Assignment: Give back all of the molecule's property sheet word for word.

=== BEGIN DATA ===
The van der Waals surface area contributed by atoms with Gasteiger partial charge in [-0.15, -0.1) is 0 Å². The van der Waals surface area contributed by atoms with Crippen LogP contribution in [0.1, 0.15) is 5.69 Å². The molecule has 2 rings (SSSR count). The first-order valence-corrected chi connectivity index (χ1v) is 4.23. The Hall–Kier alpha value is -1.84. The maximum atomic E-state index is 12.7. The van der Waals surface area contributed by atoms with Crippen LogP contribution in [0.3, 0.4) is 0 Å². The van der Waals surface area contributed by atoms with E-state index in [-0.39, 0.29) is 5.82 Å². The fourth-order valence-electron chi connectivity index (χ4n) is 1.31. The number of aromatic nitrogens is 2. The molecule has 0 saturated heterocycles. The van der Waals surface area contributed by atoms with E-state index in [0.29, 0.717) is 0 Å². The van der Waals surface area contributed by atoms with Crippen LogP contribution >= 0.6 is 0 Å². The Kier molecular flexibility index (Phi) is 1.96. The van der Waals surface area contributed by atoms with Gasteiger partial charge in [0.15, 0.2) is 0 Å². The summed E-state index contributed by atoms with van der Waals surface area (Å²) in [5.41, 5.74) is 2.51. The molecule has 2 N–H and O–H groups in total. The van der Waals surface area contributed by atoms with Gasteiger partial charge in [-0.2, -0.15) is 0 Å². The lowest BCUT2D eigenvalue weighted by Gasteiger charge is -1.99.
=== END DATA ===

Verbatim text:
The van der Waals surface area contributed by atoms with Gasteiger partial charge in [-0.15, -0.1) is 0 Å². The van der Waals surface area contributed by atoms with Crippen LogP contribution in [0.1, 0.15) is 5.69 Å². The molecule has 2 rings (SSSR count). The first-order valence-corrected chi connectivity index (χ1v) is 4.23. The Hall–Kier alpha value is -1.84. The maximum atomic E-state index is 12.7. The van der Waals surface area contributed by atoms with Crippen LogP contribution in [0.3, 0.4) is 0 Å². The van der Waals surface area contributed by atoms with E-state index in [-0.39, 0.29) is 5.82 Å². The fourth-order valence-electron chi connectivity index (χ4n) is 1.31. The number of aromatic nitrogens is 2. The molecule has 0 saturated heterocycles. The van der Waals surface area contributed by atoms with E-state index in [0.29, 0.717) is 0 Å². The van der Waals surface area contributed by atoms with Crippen LogP contribution >= 0.6 is 0 Å². The Kier molecular flexibility index (Phi) is 1.96. The van der Waals surface area contributed by atoms with Gasteiger partial charge in [0.15, 0.2) is 0 Å². The summed E-state index contributed by atoms with van der Waals surface area (Å²) in [5.41, 5.74) is 2.51. The molecule has 2 N–H and O–H groups in total. The van der Waals surface area contributed by atoms with Gasteiger partial charge in [-0.2, -0.15) is 0 Å². The lowest BCUT2D eigenvalue weighted by Gasteiger charge is -1.99.